Sunday, December 7, 2014

Iphone doesn`t make different anymore


Eventhough it is already a memory for us, but we have to admit Steve Job gave us different experience in working with technology. He always fight for the different experience with the so called unique identity. Even a signle gadget, it hard to find an exact copy of Iphone, Ipad, or even Macbook pro. He is unique and so all other his brands.

Does the Apple now follow footsteps of a genius?

That’s the question Apple CEO Tim Cook has faced in the two years since his predecessor, revered Apple co-founder Steve Jobs, died after a long battle with cancer. Cook, a 52-year-old operational wizard from Robertsdale, Ala., took over as Apple CEO a few months before Jobs died on October 5th, 2011. His challenge has been to maintain the momentum at the world’s largest and most famous technology company, following a decade-long period of turn-around and innovation with few parallels in corporate history.

Over the last year, Apple’s once-high flying stock price has shed a quarter of its value, as Wall Street analysts and investors alike have begun to question whether the firm’s greatest days are in the past. Indeed, it’s hard to imagine any executive, no matter how talented, matching Jobs’ track record. Over his career, Jobs radically disrupted at least eight industries: personal computing, computer operating systems, music, mobile phones, publishing, tablet computers, and Hollywood animation. The iPod, the iPhone, and the iPad transformed or created their respective markets, and a first generation iPod is on display at the Museum of Modern Art in New York City. Jobs was named the CEO of the decade in 2009 and, for many, he was the CEO of the century.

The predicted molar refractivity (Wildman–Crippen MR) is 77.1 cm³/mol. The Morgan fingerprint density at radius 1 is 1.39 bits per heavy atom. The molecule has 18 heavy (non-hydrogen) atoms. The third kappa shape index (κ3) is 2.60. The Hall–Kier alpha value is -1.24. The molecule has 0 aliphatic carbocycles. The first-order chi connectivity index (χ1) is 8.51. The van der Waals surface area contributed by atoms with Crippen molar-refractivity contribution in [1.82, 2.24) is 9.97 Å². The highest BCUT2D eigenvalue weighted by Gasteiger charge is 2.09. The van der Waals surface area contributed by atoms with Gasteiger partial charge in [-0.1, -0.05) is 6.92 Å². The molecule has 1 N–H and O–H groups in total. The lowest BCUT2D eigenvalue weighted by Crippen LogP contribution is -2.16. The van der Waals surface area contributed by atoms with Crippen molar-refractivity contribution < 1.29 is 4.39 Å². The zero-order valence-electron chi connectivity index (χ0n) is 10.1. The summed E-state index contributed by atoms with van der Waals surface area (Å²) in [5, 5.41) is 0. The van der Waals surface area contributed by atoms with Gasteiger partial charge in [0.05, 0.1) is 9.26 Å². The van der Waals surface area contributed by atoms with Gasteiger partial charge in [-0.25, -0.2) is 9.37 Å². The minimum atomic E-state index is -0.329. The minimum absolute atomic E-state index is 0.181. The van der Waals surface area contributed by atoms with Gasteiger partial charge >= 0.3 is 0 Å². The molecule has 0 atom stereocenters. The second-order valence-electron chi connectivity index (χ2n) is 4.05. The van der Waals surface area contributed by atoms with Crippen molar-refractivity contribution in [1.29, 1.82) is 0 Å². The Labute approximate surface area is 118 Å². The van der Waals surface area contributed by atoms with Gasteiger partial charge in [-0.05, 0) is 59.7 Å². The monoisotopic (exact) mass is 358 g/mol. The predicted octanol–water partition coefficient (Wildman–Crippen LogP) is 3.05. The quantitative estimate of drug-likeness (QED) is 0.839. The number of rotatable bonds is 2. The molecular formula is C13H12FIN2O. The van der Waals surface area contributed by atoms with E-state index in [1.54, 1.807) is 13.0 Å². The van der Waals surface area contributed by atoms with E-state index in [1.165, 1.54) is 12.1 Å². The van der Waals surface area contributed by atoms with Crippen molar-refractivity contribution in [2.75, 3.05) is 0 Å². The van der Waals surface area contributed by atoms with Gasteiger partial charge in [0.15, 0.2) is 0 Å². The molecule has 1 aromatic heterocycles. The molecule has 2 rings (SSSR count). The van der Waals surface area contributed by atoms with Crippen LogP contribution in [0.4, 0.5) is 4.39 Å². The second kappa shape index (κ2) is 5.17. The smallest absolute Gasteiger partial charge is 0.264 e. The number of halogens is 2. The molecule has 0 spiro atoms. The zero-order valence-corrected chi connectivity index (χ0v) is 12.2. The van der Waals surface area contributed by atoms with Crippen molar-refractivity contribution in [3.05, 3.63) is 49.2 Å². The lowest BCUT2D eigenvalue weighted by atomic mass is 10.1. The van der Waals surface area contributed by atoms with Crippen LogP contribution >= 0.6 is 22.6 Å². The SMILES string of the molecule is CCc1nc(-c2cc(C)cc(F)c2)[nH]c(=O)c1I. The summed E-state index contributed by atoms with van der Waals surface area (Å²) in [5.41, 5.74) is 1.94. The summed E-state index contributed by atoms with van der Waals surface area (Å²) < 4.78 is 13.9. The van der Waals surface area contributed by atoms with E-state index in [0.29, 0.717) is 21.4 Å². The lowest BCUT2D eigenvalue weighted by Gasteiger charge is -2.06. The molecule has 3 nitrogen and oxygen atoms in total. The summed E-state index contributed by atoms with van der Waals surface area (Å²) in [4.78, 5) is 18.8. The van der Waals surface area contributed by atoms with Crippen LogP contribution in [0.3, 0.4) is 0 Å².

Jobs, with Cook by his side as chief operating officer, turned Apple into a $440 billion juggernaut partly by developing a sophisticated supply chain—cornering the market for flash memory in the mid-2000s, for example, well before it became clear that technology would become a staple of devices ranging from phones to laptops—as well as by aggressively releasing glitzy new devices, even if they risked cannibalizing sales of best-selling products. As recent books like Inside Apple and Walter Isaacson’s biography, Steve Jobs, have shown, that’s how Jobs and company essentially created the world’s largest, most successful startup.

But now, is it the same momentum brought by Tim to present the uniqueness of Apple or just for the sake of profit?


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